Postdoctoral Position in Computational / Functional Genomics

Organization
National Institutes of Health (NIH)
Job Location
Job Description

A postdoctoral position is available in the research group of Dr. Ivan Ovcharenko at the National Institutes of Health (NIH). Our current research projects include computational studies of epigenetic and sequence-based mechanisms of gene regulation. We are developing computational approaches to decipher the regulatory landscape of the human genome. By combining next generation sequencing data with a large body of experimental enhancer characterization, our computational approaches target transcriptional mechanisms of tissue-specific regulatory signals and cell-type differences in gene regulation.

Candidates with a PhD in Computational Biology, Statistics, Population Genetics or a related field, and less than 5 years of prior postdoctoral training are encouraged to apply. Advanced programming and genome data analysis skills are desirable.

Sample publications from the lab:
L. Taher et al., Sequence signatures extracted from proximal promoters can be used to predict distal enhancers, Genome Biology, http://genomebiology.com/content/14/10/R117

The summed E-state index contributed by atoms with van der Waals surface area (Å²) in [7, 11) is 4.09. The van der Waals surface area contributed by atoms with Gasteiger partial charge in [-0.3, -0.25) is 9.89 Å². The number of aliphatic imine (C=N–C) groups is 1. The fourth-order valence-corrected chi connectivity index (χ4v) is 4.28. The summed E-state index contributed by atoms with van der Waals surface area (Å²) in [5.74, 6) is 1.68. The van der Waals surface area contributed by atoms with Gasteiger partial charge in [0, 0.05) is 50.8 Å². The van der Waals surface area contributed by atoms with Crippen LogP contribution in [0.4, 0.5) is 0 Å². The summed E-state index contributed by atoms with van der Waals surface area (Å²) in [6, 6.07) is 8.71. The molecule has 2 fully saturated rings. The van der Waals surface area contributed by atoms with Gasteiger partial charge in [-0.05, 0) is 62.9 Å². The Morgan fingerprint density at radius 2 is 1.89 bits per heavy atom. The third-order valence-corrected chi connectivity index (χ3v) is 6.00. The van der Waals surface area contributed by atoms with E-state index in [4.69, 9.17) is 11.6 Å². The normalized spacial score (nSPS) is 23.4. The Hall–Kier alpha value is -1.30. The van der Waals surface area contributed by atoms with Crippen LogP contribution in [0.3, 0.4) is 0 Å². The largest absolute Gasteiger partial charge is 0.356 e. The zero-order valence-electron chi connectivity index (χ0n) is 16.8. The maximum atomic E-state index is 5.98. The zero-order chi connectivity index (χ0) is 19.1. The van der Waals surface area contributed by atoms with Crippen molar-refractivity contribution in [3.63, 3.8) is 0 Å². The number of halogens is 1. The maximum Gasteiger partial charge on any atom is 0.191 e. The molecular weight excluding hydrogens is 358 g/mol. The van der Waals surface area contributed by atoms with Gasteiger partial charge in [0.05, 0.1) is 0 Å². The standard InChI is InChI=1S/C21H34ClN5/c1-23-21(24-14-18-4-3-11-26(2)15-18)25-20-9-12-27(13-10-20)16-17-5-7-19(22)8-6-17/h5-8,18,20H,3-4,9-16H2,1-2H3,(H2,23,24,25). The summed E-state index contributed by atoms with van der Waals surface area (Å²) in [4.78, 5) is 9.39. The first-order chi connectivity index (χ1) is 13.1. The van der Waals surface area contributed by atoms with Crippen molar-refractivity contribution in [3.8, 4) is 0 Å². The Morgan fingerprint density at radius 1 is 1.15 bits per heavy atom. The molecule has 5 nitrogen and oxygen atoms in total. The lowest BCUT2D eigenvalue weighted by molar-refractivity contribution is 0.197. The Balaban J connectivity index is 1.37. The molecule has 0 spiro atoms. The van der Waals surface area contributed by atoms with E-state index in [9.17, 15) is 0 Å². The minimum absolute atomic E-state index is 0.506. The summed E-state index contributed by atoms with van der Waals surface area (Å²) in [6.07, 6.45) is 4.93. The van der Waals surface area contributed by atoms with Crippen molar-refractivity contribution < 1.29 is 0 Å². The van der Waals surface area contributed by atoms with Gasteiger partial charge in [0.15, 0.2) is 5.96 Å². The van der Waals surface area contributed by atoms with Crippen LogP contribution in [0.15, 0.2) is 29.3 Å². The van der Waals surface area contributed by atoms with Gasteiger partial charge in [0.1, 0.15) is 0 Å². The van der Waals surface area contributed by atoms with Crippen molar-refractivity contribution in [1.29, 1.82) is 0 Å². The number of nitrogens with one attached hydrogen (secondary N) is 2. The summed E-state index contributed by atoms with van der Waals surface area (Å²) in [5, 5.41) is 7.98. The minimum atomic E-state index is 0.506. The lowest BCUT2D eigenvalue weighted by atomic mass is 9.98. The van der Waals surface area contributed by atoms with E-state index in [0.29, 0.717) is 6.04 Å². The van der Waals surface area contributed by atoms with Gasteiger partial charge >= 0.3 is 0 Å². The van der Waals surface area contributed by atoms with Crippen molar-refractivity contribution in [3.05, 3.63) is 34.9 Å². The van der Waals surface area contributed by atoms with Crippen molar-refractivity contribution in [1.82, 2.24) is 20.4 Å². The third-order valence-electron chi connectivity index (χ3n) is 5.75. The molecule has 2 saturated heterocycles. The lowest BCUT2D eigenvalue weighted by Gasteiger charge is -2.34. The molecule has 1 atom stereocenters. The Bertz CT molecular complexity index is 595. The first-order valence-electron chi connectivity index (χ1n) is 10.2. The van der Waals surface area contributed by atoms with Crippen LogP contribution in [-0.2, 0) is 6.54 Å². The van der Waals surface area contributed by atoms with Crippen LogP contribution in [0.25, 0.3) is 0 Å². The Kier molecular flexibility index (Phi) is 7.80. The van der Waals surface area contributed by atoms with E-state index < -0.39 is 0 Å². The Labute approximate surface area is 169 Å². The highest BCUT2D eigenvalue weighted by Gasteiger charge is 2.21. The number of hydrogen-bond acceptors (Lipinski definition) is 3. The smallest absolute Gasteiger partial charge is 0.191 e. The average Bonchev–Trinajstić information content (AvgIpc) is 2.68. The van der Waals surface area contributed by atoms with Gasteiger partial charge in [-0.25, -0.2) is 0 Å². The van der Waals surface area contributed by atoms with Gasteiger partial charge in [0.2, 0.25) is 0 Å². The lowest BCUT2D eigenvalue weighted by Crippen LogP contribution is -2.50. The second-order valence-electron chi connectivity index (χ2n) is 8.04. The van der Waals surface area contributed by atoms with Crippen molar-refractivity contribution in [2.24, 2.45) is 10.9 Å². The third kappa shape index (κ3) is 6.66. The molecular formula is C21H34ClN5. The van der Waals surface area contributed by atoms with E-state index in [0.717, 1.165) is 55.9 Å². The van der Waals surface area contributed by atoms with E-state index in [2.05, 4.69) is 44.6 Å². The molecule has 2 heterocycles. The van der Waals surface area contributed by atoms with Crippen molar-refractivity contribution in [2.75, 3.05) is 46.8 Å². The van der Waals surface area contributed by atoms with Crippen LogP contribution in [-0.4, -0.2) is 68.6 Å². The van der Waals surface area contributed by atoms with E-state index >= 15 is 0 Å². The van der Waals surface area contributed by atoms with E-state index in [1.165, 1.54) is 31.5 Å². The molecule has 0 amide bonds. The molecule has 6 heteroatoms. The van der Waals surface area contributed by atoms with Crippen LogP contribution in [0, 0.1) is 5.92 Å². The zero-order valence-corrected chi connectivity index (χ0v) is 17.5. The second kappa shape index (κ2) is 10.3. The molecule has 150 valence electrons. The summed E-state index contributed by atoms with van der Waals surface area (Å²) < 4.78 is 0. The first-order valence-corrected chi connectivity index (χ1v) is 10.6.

R.P. Smith et al., Massively parallel decoding of mammalian regulatory sequences supports a flexible organizational model, Nat Genet., http://www.nature.com/ng/journal/v45/n9/full/ng.2713.html

Stable, multi-year funding, outstanding benefits and compensation. 

If interested, please email your CV and the names of 3 references to Ivan Ovcharenko at ovcharen@nih.gov

How to Apply

please email your CV and the names of 3 references to ovcharen@nih.gov

A research duo finds that science and technology graduate students who turn away from academic careers do so because of changes in their own interests.

Students whose classmates are interested in science are more likely to think about a career in science, technology, engineering, and mathematics, a new study says.

CNBC reports that the genetic counseling field is expected to grow as personalized medicine becomes more common.

Gladys Kong writes at Fortune that her STEM background has helped her as a CEO.